Question: Each fall, I purchase pots of blooming mums to add to my fall garden. They are supposed to be hardy, but many fail to survive the winter. What should I do?
Most plants that we call “annuals” are actually tender perennials that can’t survive winters in colder climates. We treat them like annuals, cast them on the compost heap in the fall and buy new ones the following spring.
Virtues: We love Zahara Double Fire zinnia for its spectacular scarlet-orange, double blooming flowers.The dense, bushy plant is a continuous bloomer from late spring until frost.
Here are a few favorite annuals that attract butterflies. Consider including them in your butterfly garden.
Virtues: We love Swan River daisy for its abundance of vibrant flowers and drought tolerance.This care-free, fast-growing annual blooms during the summer months and works well as a border or filler for flowerbeds, hanging baskets and window boxes.The mildly-fragrant blooms also …
Virtues: Heliotrope, or cherry pie plant, has very fragrant summer flowers and clean, textural green foliage. Heliotrope is a fine annual plant for butterfly gardens, window boxes, pots, the fragrant garden and more.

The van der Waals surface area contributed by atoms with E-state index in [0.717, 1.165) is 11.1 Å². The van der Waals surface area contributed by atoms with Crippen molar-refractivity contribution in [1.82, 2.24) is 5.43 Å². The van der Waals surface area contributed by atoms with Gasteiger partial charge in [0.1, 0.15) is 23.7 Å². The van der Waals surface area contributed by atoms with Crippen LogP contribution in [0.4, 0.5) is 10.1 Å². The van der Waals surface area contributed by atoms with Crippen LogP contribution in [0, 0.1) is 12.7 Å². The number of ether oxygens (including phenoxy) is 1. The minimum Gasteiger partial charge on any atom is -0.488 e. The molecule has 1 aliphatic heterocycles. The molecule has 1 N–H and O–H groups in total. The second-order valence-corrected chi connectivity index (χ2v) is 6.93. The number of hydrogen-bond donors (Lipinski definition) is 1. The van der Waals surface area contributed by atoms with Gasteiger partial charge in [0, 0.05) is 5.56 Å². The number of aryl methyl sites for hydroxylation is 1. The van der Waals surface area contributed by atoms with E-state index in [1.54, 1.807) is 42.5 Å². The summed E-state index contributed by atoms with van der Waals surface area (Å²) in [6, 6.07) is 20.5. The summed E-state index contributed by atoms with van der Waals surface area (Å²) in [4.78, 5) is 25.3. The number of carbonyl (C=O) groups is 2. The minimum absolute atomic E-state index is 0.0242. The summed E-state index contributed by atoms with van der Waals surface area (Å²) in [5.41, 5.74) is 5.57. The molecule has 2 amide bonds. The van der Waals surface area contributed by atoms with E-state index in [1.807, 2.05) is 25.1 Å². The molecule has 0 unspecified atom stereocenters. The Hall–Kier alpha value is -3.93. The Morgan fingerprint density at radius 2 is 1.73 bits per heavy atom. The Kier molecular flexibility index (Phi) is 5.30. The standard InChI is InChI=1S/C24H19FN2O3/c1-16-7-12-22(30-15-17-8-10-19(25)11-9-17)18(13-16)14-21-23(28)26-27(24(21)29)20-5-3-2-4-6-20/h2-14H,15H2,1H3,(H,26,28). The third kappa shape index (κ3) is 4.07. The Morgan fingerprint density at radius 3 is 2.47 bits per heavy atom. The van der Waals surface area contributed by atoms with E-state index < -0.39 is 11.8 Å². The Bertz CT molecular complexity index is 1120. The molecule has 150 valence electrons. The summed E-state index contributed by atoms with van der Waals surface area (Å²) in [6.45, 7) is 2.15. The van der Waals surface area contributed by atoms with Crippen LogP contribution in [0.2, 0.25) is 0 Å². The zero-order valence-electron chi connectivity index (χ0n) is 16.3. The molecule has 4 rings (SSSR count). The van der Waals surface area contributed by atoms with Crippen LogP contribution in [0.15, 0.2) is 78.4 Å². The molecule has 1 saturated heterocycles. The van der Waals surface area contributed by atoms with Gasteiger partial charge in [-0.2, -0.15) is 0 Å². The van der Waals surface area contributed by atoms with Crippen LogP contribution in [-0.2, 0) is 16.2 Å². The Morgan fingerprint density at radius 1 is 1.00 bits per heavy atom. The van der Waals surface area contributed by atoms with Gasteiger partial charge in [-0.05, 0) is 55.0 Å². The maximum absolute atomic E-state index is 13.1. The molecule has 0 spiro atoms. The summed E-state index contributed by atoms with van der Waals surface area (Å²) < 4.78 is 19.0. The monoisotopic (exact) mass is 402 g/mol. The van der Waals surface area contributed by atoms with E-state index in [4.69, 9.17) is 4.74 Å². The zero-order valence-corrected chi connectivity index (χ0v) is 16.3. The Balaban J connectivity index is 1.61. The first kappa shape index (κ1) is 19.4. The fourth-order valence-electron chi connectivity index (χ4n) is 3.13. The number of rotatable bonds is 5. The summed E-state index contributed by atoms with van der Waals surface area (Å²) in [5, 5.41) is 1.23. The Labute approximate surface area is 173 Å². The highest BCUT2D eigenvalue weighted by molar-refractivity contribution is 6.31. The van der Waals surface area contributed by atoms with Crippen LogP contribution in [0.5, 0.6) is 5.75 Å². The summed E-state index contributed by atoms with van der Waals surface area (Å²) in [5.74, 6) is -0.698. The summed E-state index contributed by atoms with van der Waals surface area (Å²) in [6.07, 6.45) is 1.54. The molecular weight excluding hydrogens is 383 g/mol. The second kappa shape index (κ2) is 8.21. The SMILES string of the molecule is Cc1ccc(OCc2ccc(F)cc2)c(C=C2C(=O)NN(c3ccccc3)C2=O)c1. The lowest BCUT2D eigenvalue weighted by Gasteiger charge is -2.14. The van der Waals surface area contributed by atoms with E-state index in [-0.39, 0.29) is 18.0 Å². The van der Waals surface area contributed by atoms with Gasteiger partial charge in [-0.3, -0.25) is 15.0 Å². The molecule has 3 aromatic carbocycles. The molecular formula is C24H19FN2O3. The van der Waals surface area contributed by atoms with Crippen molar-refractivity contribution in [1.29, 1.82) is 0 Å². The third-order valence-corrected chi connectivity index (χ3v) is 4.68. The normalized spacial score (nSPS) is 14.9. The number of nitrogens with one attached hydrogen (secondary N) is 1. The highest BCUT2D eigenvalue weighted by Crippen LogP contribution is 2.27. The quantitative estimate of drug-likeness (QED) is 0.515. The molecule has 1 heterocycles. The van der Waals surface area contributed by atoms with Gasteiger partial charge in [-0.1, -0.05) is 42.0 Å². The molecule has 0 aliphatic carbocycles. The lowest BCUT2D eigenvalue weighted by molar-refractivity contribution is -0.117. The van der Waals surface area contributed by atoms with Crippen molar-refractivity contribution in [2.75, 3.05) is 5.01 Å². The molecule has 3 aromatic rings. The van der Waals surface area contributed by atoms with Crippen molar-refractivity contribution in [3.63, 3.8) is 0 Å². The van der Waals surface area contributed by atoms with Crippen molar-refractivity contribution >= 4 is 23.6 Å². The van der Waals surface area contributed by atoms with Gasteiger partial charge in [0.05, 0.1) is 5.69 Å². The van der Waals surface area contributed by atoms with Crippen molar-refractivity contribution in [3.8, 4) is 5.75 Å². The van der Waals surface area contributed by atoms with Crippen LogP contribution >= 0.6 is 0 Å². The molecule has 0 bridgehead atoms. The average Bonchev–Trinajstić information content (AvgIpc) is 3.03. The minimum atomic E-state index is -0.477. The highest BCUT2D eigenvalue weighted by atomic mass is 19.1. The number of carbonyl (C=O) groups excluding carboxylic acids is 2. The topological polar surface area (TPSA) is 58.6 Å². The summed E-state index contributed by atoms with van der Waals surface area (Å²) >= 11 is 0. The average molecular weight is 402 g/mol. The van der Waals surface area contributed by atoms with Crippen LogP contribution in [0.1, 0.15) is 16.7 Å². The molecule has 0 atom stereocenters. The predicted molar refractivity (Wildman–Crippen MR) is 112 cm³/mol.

Question: I’ve read some opinions on different blogs stating that annuals aren’t a great choice because the methods of producing them aren’t always ecologically friendly and because they take a lot of water and fertilizer to grow well. Your thoughts?
Question: What can you tell me about growing a cutting garden?
We love pot marigold (Calendula officinalis) for its bright flowers, tolerance of cool temperatures and ease of care.
What are some shade annuals?
I have a cutting garden that I use to make summer bouquets for my house and for friends. Sometimes it seems like they could use some filler—like the baby’s breath the florist uses. Can I grow baby’s breath?